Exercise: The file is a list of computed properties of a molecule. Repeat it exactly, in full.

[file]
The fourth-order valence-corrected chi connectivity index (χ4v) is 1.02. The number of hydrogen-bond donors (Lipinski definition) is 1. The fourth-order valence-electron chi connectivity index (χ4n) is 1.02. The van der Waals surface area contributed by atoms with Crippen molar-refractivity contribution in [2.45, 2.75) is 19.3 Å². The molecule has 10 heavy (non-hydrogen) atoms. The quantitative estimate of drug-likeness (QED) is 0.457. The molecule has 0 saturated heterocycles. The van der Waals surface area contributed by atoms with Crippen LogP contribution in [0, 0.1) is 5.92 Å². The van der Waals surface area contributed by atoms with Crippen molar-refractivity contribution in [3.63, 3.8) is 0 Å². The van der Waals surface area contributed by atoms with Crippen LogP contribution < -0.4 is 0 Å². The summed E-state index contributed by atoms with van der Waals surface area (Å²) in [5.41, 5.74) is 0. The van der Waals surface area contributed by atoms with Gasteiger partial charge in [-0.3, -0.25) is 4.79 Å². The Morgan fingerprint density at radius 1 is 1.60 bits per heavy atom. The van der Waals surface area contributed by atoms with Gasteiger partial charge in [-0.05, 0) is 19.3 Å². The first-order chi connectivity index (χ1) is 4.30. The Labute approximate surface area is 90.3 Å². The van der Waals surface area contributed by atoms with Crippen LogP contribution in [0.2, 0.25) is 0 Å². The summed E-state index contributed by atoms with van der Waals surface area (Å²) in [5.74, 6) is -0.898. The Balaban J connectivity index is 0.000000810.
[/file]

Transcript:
The fourth-order valence-corrected chi connectivity index (χ4v) is 1.02. The number of hydrogen-bond donors (Lipinski definition) is 1. The fourth-order valence-electron chi connectivity index (χ4n) is 1.02. The van der Waals surface area contributed by atoms with Crippen molar-refractivity contribution in [2.45, 2.75) is 19.3 Å². The molecule has 10 heavy (non-hydrogen) atoms. The quantitative estimate of drug-likeness (QED) is 0.457. The molecule has 0 saturated heterocycles. The van der Waals surface area contributed by atoms with Crippen LogP contribution in [0, 0.1) is 5.92 Å². The van der Waals surface area contributed by atoms with Crippen molar-refractivity contribution in [3.63, 3.8) is 0 Å². The van der Waals surface area contributed by atoms with Crippen LogP contribution < -0.4 is 0 Å². The summed E-state index contributed by atoms with van der Waals surface area (Å²) in [5.41, 5.74) is 0. The van der Waals surface area contributed by atoms with Gasteiger partial charge in [-0.3, -0.25) is 4.79 Å². The Morgan fingerprint density at radius 1 is 1.60 bits per heavy atom. The van der Waals surface area contributed by atoms with Gasteiger partial charge in [-0.05, 0) is 19.3 Å². The first-order chi connectivity index (χ1) is 4.30. The Labute approximate surface area is 90.3 Å². The van der Waals surface area contributed by atoms with Crippen LogP contribution in [0.2, 0.25) is 0 Å². The summed E-state index contributed by atoms with van der Waals surface area (Å²) in [5.74, 6) is -0.898. The Balaban J connectivity index is 0.000000810.